you go well, this is goodbye. The app I'm learning writing it down. You should recognise your own power in this situation. so grudges often stem from the perception that you have less power than the other person has a power dynamic. The other person has wrongs, you on DH. Therefore, they have used influence their power toe affect your life. But actually you've got to recognise your own power in the situation and step in and say, actually, no weaken. I have a world in these feelings. I have a role in what I can agree with that one also. Then look for commonalities with the person who has wronged you. So conflicts tend to come from differences between people, maybe indifference, perception, maybe indifference of background knowledge. So when you go and try and resolve this conflict kind of see where you have something in common with them. So while demonising the actions, trying not acknowledge that often they're seeking the same goals or some kind of positive goal for them. So if I'm seeking to enjoy the last doughnut and you're seeking to enjoy the last one and I eat the doughnut, then look out for the commonality that actually we both wanted to enjoy the doughnut. But just the process that we went about it may have caused this conflict, and it may have caused you to hold a grudge against me and maybe even the doughnut. That analogy, Teo and Mustard may I just started thinking about Yes. No, If I got next step four, don't let a slight take a life of its own. Don't allow the grudge to become something that is, like, solidified and grows and shapes itself. You don't allow it to continue tow a grudge or something that you have agency over. It's not something that is kind of just out there on its own. So remember that and that will help. You kind of put it behind you thin that it continued to quote on DH recognise when your grudge comes out of a fear. So a lot of grudges on the grudge making process is learned to avoid you being hurt on DH. So you hold a grudge to avoid a second negative transgression. Um and you should recognise that is where it comes from and that will help you Mohr holistically take, compare, take control room. I like that one because that's actually I suppose that that principal ties into a lot of things because it's someone you know It's not even necessarily like a civilisation. A similar situation would cause a grudge, but someone that, like a relationship ended on they could eventually like, not want to get into the relationships because the fair of them ending on DH. It's not necessarily a yes. They made a hold, a grudge against a person that ended it. But it's that you have to realise that your fears are stemming from not wanting that again. And you can. You need to work through that and realise that those things may not happen. Also, it's also just a fact of life in otherwise, it's either embrace it or shut off. And I think one is only really one option is only really the one that you should go for. Yeah, that's it. And I talked about this a lot in general, with life, which is kind of everything is shaped by the lens through which you look at it. And it seems like that research there is a science backed way of saying the way you approach grudges. If you approach it from the five lenses, thinks five angles, then you can really kind of turn something which is quite negative I don't know. Many people who are, like, really positive about the squad I have on DH Kind of put it into a more healthy place. So do you have any clutches which you might wantto know? I've just got rid of every single one, like, actually, as we went through that I just compartmentalised and they've vanished. I just realised that there's a snack left in the room on DH. I'm gonna eat it because now you have to get over any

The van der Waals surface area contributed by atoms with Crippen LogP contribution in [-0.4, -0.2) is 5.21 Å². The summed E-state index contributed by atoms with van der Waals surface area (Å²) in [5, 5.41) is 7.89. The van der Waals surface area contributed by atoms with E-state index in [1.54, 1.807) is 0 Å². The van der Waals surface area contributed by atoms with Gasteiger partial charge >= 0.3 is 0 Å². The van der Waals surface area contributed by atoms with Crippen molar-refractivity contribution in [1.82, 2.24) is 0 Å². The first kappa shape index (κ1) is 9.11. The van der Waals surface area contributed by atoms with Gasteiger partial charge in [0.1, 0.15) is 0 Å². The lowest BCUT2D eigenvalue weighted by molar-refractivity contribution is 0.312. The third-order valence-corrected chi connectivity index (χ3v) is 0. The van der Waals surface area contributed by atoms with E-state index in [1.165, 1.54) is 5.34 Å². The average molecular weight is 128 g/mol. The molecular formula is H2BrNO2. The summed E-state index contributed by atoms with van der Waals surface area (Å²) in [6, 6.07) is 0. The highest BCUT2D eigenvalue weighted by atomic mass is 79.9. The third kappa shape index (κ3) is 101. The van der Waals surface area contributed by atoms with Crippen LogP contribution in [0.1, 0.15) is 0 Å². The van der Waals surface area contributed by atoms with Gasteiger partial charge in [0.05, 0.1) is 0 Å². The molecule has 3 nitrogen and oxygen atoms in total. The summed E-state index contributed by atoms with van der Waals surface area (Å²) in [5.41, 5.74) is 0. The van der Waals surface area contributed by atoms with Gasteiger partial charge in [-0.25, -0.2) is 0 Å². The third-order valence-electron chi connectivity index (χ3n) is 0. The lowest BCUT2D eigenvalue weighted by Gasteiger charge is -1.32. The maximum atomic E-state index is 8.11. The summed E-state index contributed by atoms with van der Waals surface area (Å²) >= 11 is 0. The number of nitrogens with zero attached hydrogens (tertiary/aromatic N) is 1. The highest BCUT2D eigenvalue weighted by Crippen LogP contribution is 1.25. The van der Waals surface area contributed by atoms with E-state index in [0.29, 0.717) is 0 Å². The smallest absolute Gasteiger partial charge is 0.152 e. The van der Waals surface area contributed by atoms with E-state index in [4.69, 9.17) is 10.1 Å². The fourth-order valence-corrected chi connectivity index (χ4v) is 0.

Neil Thornton:   28:01
grudge. No way. Like dashboard Lola, Jack, grab time. But

Jack Ratcliffe:   28:21
there are so many more good news storeys that we need to talk about. Well, I've already pressed the fate in music button. So you've got a very limited amount of time, so start telling them now, fibre reduces mortality. If you have between 25 29 grammes per day, scientists have solved the

Neil Thornton:   28:36
mystery of Easter Island heads. They have developed a facial. Wait, Thanks

Jack Ratcliffe:   29:13
for listening to a good good thing. If you like this week's episode, don't forget to rape, review and subscribe. And if you didn't like it, well, don't do anything but come back next week and try again. And also don't forget to rate review and subscribe

Neil Thornton:   29:35
on I